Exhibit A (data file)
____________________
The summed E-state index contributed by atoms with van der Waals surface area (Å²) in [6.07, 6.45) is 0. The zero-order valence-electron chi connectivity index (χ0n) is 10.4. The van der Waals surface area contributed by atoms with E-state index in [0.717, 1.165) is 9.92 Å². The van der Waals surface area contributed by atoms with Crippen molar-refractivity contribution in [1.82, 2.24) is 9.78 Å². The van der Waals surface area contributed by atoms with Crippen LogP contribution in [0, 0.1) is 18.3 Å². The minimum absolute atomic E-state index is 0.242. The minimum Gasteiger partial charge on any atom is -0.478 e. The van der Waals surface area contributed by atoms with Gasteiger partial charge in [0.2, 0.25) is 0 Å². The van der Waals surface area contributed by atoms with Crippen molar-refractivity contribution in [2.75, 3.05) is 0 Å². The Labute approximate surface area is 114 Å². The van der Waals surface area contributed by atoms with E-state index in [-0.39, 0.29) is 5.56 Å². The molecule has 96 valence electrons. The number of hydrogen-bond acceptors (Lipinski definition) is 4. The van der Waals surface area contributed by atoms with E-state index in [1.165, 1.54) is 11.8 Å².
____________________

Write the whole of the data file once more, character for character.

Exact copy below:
The summed E-state index contributed by atoms with van der Waals surface area (Å²) in [6.07, 6.45) is 0. The zero-order valence-electron chi connectivity index (χ0n) is 10.4. The van der Waals surface area contributed by atoms with E-state index in [0.717, 1.165) is 9.92 Å². The van der Waals surface area contributed by atoms with Crippen molar-refractivity contribution in [1.82, 2.24) is 9.78 Å². The van der Waals surface area contributed by atoms with Crippen LogP contribution in [0, 0.1) is 18.3 Å². The minimum absolute atomic E-state index is 0.242. The minimum Gasteiger partial charge on any atom is -0.478 e. The van der Waals surface area contributed by atoms with Gasteiger partial charge in [0.2, 0.25) is 0 Å². The van der Waals surface area contributed by atoms with Crippen molar-refractivity contribution in [2.75, 3.05) is 0 Å². The Labute approximate surface area is 114 Å². The van der Waals surface area contributed by atoms with E-state index in [-0.39, 0.29) is 5.56 Å². The molecule has 96 valence electrons. The number of hydrogen-bond acceptors (Lipinski definition) is 4. The van der Waals surface area contributed by atoms with E-state index in [1.165, 1.54) is 11.8 Å².